“Programs like this must be part of our approach to criminal justice. We must show offenders that there are other choices than returning to crime once they are released from prison,” said Fallin. “This Habitat for Humanity program teaches inmates important skills, while benefitting an organization that works to provide much-needed homes for low-income residents.”
The COHFH Inmate Program is a Department of Corrections (DOC) Prisoners Public Work Program (PPWP), which allows inmates assigned to community corrections centers and community work centers to learn a skill or trade outside of the facility.
The PPWP crews are contracted through state agencies, which work with local organizations.
For the COHFH project, approximately 10 inmates work seven hours a day, five days a week at a warehouse onsite constructing components used to build homes.
Corrections Director Joe M. Allbaugh said the program is beneficial and is allowing inmates to get the opportunity to do more with their lives once they leave custody.
“Working with the Department of Human Services to give inmates an opportunity to learn a skill or trade to better the community is a win-win,” said Allbaugh. “Inmates who leave custody with a skill are more likely to find a job or career and are less likely to end up back in state custody. I appreciate the governor’s support, also the support of Central Oklahoma Habitat, and the Department of Human Services for giving these men an opportunity.”
Warehouse and Logistics Manager Mike Brown, who oversees the program at COHFH, says the inmates’ work is vital for the organization to accomplish the mission of building new homes for Oklahomans in need, and gives inmates an opportunity to earn money, and turn a skill into a career.
“We have been giving inmates opportunities some have never had before,” said Brown. “When they leave the program they have helped not only themselves but also people in need.”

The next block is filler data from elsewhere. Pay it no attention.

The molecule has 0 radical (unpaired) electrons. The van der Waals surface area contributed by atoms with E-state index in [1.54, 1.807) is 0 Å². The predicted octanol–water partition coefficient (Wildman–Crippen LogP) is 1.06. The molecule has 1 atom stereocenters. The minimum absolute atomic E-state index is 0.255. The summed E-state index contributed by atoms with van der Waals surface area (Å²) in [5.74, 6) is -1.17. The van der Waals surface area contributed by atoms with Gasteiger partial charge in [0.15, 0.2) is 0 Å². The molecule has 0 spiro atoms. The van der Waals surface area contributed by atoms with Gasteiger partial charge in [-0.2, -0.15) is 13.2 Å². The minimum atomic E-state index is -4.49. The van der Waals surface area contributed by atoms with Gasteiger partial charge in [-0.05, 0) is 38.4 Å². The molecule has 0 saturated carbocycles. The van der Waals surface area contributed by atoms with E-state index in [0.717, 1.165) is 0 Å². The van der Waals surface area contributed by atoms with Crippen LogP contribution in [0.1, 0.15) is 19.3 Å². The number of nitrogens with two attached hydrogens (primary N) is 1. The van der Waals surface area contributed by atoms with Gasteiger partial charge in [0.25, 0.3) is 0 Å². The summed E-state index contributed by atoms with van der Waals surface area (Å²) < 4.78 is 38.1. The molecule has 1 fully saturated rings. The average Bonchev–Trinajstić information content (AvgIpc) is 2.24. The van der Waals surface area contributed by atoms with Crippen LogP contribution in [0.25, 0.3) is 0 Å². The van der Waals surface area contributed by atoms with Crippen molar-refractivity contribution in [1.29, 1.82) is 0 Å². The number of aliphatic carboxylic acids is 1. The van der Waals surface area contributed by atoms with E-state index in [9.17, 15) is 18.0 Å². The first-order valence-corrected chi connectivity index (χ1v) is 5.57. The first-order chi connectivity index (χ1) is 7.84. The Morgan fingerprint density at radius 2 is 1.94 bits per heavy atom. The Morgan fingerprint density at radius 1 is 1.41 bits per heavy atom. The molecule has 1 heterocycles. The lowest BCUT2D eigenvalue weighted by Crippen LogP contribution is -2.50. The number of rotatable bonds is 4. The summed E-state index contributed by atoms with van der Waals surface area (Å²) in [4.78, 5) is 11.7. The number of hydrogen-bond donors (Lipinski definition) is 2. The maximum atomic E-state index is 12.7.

About Central Oklahoma Habitat for Humanity
Central Oklahoma Habitat for Humanity is a nonprofit, ecumenical Christian housing ministry that provides affordable housing for hardworking, limited-income families. The organization has built more than 800 new homes in central Oklahoma since 1990, all sold at cost and with no interest charged. For more information, visit staging.cohfh.org or call 405-232-4828.
About Clara Waters Community Corrections Center
Clara Waters Community Corrections Center is a community treatment center in Oklahoma City that houses inmates who are transitioning out of prison. The maximum capacity at Clara Waters is 292 inmates. While incarcerated there, offenders can earn a GED and receive substance abuse treatment through a 4-month program. Its transitional program is a 100 hours program that is offered to inmates, who are within 60 days of discharge, or are within 60 days of work release eligibility. The goals of the transitional program are to provide inmates with a foundation to obtain employment, improve their confidence in dealing with daily life, and to help inmates re-establish themselves into society.